The news caught up like wildfire after being translated and posted on The Verge, stemming a lively discussion about the real meaning of the mockup. Commenting on the same, a reporter said, “We are told volume production of the form-fitting cases have already begun, with a view to shipping to retailers in a week’s time.” He went a step further to state that, “The mockup we got to see today confirms absolutely nothing about Apple’s plans, but at least one company is confident enough in the dimensions on show to start producing accessories for the expected iPhone 5.”

The Verge claims to have stumbled upon the mockup that is shown below courtesy of the CEO to a major cover and case manufacturer. The mockup rhymes with all the iPhone 5 rumors floating around in the sense that the gadget is taller than existing iPhones and features a bottom-placed headphone jack and a two-toned back plate.

Among the expected upgrades on the iPhone 5 will be a larger 4-inch screen, a slimmer design, and a redesigned charging dock with fewer pins. Other features to expect in the new model will be 4G LTE connectivity, NFC capabilities and a longer-lasting battery.

With the launch anticipated to be a real game changer, other handset rivals are rushing to share the glory ahead of the iPhone 5. Nokia announced some new devices yesterday, including their new flagship Lumia 920, while Amazon is rumored to debut a new Kindle Fire on September 6th.

iPhone app review: Checkmark

iOS’s built-in Reminders app is pretty good, but not great. The location-based reminders are a bit time-consuming to set up and the whole app is pretty basic and doesn’t offer up a whole lot of features. Checkmark, on the other hand, is an extremely intuitive reminders app that takes location-based reminders to a completely new level.

First off, it’s extremely easy to set up any kind of reminder in Checkmark, and there’s two kinds of reminders you can set for yourself: “When” and “Where.” When, for time-based reminders, and Where, for location-based reminders. You switch between the two using When and Where buttons at the bottom of the screen.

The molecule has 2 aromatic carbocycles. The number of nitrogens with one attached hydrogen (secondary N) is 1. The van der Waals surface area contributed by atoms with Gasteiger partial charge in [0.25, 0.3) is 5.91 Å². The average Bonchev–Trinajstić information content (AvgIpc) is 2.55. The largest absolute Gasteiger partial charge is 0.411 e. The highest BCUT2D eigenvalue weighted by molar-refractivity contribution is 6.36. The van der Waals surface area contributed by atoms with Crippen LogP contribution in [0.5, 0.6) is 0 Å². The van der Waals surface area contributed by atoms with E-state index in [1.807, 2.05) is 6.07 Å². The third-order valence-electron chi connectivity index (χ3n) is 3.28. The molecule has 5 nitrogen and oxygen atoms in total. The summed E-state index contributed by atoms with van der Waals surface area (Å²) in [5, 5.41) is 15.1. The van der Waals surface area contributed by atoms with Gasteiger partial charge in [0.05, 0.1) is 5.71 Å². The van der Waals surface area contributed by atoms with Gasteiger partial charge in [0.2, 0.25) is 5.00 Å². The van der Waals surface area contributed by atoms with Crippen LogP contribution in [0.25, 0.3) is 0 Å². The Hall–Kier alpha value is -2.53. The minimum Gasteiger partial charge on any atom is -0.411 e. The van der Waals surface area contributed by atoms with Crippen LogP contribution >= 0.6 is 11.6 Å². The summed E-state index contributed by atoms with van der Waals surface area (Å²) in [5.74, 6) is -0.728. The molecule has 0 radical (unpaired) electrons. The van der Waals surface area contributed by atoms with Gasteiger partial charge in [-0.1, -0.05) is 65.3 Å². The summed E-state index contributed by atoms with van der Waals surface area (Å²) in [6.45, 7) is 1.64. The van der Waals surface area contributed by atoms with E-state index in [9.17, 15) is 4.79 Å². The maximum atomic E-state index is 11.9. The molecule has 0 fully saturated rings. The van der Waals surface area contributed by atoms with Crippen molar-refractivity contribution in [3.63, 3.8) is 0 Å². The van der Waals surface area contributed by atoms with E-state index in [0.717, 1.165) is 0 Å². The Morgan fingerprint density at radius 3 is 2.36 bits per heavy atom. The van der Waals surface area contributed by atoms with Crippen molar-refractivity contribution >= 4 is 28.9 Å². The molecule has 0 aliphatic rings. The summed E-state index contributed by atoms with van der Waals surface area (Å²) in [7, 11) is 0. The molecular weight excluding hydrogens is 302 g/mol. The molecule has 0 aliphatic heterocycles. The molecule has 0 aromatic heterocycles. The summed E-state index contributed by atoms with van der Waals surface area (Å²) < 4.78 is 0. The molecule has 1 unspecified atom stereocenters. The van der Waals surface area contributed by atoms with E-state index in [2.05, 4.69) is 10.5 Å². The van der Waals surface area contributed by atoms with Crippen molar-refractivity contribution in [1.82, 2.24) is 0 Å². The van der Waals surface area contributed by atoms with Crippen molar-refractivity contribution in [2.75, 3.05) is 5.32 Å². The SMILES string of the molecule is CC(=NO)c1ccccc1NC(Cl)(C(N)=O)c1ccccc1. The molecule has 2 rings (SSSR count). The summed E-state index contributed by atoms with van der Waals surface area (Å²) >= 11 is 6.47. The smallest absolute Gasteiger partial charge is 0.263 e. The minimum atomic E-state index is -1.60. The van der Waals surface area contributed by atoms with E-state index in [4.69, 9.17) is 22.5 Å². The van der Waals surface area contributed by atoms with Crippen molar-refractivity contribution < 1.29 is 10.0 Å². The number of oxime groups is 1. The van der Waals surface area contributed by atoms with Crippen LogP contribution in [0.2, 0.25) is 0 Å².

For “Where” reminders (location-based), you just add your most visited locations on the home screen, like work, home, the grocery store, your parents’ house, the bank, etc. You can add a location multiple different ways: By using your current location, searching for a point of interest, importing an address from your Contacts, or manually entering an address. You can also choose a radius of a location, so that notifications will alert you within a certain distance that you specify. I found the radius feature to be extremely helpful, since I was able to know far in advance that I needed to pick up a few things from the grocery store before I got near it.

After you add a location, tap on it to add a location-based reminder for that specific place. The next time you arrive there or pass by, you’ll get a notification reminding you of the task you need to get done at that specific location. Any location you add will automatically be saved to the app’s homescreen for future use.

“When” reminders are a little more basic. When creating a reminder, you simply enter in a title (and some notes about the reminder if you wish) and choose the day and time that you want to be alerted. When it’s time for the reminder to be delivered, you get a notification.

There are also other small features that can be really handy for a lot of users. You can sort your location-based reminders by distance, and even delay notifications until after you’ve been at a location for a certain amount of time.

The only downside that I see with Checkmark is its lack of integration with iOS and OS X. Checkmark is only available on the iPhone, so there’s no syncing between multiple devices. Checkmark also doesn’t integrate with Siri, so you can’t just quickly add a reminder in Checkmark using Apple’s virtual assistant.

However, Checkmark’s location-based reminder system is leaps and bounds above Apple’s offering, and I’ll gladly take that over any kind of integration with Apple’s ecosystem.

Checkmark is available in the iTunes App Store for $2.99.

Manage your to-do list on Android, iOS, and Chrome with Any.DO

Any.DO started as an Android-only solution to the public’s to-do list blues, and it did a damn good job of cheering us up. As a result, Any.DO became a both popular and critically acclaimed app by tech blogs everywhere. Personally, I’ve been a regular user of Any.DO for the past six months or so and I appreciate its minimalistic approach to list-making.